Yemen Market Watch Report, Issue No. 10, February 2017

Report
from World Food Programme
Published on 28 Feb 2017 View Original

Highlights

  • Prices of food and fuel commodities continued to escalate in February 2017, and remained to be much higher than the pre-crisis levels.

  • The cost of the minimum food basket further increased in February, and became 31% higher than the level estimated during the pre-crisis period.

  • Availability of food and fuel commodities further deteriorated in February 2017 due to low imports and reduced level of informal cross border overland imports of commodities.

  • According to Alert for Price Spikes (ALPS) methodology, in February 2017, wheat flour was on stress situation, alert status prevailed for vegetable oil and red beans, while the situation of sugar continued to be at crisis level. The ALPS indicator for the cost of the minimum food basket continued to be at alert status.

Macroeconomic Situation

With an estimated 17 million people at ‘emergency’ or ‘crisis’ levels of food insecurity, conflict-ridden Yemen is currently one of the worst hunger crises in the world. Twenty of the country’s 22 governorates are in ‘emergency’ or ‘crisis’ food insecurity phases and almost two-thirds of the population are now facing hunger and urgently require life and livelihood-saving assistance.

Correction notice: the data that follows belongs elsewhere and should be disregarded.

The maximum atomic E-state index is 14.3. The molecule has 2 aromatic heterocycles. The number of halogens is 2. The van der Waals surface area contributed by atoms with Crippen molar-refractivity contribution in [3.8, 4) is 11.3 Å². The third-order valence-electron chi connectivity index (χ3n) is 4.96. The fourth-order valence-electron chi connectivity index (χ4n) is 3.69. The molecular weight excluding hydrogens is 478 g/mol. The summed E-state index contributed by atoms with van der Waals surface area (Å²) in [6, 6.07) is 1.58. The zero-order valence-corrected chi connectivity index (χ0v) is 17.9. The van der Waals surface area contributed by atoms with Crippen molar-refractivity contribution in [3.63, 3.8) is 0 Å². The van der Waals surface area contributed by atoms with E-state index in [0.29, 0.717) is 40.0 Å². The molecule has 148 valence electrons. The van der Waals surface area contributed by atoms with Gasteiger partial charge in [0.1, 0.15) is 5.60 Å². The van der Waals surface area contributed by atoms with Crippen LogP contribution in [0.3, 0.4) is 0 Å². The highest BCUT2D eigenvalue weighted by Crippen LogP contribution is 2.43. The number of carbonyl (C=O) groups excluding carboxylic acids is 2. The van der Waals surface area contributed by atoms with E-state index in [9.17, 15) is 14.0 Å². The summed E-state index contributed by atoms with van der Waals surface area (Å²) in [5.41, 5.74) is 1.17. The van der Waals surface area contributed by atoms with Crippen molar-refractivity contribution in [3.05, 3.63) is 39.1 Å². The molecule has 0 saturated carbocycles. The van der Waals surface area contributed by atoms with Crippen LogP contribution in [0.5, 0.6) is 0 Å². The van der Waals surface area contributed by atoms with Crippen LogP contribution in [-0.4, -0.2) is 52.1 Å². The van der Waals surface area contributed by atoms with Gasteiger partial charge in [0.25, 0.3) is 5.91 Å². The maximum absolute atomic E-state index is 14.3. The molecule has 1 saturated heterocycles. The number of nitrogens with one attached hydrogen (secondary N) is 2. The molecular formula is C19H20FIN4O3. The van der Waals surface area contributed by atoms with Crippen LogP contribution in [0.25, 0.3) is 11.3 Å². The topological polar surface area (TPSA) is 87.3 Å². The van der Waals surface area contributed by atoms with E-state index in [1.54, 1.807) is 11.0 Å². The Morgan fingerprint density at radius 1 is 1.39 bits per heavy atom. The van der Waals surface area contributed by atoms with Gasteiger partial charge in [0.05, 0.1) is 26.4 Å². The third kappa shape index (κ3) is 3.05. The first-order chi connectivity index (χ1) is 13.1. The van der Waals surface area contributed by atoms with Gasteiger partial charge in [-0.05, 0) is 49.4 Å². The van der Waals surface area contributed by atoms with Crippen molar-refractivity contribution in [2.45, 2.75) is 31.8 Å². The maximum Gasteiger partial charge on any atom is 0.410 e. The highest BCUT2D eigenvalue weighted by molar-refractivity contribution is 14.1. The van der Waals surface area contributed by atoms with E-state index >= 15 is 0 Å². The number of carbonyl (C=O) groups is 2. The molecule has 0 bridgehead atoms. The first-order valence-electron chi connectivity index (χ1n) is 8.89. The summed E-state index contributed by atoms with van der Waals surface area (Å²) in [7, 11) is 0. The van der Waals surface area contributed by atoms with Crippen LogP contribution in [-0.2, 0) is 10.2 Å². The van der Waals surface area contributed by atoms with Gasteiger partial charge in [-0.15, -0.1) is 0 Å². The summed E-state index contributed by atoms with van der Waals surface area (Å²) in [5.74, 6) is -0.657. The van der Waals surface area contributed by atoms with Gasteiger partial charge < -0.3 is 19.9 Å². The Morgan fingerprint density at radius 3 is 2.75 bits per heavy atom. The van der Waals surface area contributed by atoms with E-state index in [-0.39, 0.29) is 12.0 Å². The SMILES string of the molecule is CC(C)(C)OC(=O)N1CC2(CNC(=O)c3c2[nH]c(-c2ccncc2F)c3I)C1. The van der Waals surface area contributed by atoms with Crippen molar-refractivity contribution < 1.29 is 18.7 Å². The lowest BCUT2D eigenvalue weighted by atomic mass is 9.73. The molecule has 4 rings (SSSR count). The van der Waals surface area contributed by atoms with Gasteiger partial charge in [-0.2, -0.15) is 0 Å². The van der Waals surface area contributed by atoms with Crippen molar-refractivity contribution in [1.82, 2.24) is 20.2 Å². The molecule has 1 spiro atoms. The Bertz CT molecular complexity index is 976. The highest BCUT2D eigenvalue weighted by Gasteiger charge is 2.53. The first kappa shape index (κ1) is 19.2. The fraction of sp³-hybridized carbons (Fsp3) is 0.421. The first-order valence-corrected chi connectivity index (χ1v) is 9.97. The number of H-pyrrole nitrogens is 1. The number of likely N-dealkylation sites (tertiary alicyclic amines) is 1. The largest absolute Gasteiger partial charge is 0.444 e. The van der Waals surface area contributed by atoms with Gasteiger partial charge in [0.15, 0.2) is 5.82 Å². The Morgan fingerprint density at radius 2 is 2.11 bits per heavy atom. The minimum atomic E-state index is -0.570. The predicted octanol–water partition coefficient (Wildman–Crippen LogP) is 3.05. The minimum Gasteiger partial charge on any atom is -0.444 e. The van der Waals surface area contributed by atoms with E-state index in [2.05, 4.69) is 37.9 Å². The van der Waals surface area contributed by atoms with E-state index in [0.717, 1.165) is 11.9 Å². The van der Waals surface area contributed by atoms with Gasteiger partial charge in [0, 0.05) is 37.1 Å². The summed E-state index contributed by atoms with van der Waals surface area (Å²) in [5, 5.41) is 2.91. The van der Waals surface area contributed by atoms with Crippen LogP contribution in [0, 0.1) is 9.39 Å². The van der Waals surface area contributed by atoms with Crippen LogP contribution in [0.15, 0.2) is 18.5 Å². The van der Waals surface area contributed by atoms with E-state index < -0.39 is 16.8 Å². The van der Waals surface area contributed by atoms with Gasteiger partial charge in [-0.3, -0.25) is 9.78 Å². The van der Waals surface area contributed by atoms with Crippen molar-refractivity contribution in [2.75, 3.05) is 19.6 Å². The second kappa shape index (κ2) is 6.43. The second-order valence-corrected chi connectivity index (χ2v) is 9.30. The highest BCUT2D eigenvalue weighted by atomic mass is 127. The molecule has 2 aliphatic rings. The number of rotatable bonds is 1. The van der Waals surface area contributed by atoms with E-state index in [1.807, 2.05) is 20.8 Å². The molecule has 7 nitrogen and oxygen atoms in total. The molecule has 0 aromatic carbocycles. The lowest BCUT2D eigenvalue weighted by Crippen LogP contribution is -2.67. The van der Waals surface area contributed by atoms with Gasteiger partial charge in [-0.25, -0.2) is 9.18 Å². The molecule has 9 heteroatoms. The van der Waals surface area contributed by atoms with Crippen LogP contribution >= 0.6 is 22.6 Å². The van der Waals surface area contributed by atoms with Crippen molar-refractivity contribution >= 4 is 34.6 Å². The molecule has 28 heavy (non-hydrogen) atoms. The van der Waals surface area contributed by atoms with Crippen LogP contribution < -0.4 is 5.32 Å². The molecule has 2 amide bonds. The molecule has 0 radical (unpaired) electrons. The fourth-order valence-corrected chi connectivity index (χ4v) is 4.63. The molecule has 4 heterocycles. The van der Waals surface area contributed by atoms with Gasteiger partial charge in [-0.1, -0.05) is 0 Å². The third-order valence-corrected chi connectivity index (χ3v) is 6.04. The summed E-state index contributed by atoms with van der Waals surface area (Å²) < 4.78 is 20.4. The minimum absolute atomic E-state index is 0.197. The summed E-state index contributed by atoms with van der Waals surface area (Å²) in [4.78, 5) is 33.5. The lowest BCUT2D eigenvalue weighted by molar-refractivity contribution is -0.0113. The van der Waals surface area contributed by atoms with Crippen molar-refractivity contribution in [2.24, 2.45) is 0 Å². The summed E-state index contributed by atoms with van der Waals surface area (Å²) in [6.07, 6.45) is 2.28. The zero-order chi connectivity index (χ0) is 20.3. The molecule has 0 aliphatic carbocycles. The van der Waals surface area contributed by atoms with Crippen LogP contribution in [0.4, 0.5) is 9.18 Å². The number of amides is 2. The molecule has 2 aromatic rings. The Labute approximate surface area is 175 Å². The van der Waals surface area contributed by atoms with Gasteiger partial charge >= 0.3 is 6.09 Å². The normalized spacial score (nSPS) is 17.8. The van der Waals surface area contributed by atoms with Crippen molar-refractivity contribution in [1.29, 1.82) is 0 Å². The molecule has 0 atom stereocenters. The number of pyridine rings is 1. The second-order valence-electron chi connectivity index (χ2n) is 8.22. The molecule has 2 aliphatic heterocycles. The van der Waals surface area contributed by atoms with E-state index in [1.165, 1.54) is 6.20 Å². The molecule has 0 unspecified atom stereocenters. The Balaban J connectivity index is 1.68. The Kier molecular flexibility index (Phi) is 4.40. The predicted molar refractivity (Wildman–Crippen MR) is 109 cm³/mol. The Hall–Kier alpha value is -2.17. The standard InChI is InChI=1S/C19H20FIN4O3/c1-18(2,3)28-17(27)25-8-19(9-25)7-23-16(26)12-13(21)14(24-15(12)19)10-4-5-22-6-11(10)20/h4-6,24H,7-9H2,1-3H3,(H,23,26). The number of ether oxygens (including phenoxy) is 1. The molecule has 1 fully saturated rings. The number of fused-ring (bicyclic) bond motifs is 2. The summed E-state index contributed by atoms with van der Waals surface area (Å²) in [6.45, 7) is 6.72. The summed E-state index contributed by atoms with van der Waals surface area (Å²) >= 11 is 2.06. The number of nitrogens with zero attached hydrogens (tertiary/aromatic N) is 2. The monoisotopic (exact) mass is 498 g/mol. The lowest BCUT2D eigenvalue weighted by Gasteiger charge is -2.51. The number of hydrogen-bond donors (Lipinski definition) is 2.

Without additional humanitarian and livelihoods support, Taiz and Hodeidah, two governorates accounting for almost a quarter of Yemen’s population, risk slipping into famine.1 The intensified conflict persisted for the past two years, coupled with restrictions and disruptions of commercial and humanitarian imports, mass population displacements, loss of livelihoods and income, scarcity and high prices of essential commodities including food and fuel, disrupted market systems, and suspension of safety net programmes and salaries for government employees have all contributed to the widespread food insecurity and malnutrition situation in Yemen.

Imports of essential commodities including food items are gravely affected by the lack of foreign currencies and continued depreciation of Yemen Riyal (YER) against US Dollar (USD) – with the average exchange rate in February 2017 reached to YER340/USD in parallel markets compared to the official rate of YER250/USD.